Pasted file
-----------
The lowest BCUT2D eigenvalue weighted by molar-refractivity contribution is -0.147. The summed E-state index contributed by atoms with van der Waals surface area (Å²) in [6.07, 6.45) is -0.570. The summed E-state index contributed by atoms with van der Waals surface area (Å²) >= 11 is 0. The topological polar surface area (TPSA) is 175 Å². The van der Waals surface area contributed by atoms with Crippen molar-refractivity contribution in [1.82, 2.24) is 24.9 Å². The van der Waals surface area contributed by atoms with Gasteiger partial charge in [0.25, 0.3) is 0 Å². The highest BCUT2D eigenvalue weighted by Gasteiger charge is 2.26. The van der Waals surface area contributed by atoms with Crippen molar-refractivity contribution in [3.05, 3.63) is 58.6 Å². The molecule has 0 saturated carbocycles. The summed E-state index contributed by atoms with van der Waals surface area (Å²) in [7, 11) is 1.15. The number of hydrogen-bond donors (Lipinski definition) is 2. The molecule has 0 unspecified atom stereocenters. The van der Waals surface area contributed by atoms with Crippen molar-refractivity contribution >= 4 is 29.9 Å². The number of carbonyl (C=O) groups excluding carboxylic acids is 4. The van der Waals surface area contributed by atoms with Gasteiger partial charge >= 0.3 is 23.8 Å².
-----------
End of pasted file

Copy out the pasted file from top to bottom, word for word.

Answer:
The lowest BCUT2D eigenvalue weighted by molar-refractivity contribution is -0.147. The summed E-state index contributed by atoms with van der Waals surface area (Å²) in [6.07, 6.45) is -0.570. The summed E-state index contributed by atoms with van der Waals surface area (Å²) >= 11 is 0. The topological polar surface area (TPSA) is 175 Å². The van der Waals surface area contributed by atoms with Crippen molar-refractivity contribution in [1.82, 2.24) is 24.9 Å². The van der Waals surface area contributed by atoms with Gasteiger partial charge in [0.25, 0.3) is 0 Å². The highest BCUT2D eigenvalue weighted by Gasteiger charge is 2.26. The van der Waals surface area contributed by atoms with Crippen molar-refractivity contribution in [3.05, 3.63) is 58.6 Å². The molecule has 0 saturated carbocycles. The summed E-state index contributed by atoms with van der Waals surface area (Å²) in [7, 11) is 1.15. The number of hydrogen-bond donors (Lipinski definition) is 2. The molecule has 0 unspecified atom stereocenters. The van der Waals surface area contributed by atoms with Crippen molar-refractivity contribution >= 4 is 29.9 Å². The number of carbonyl (C=O) groups excluding carboxylic acids is 4. The van der Waals surface area contributed by atoms with Gasteiger partial charge >= 0.3 is 23.8 Å².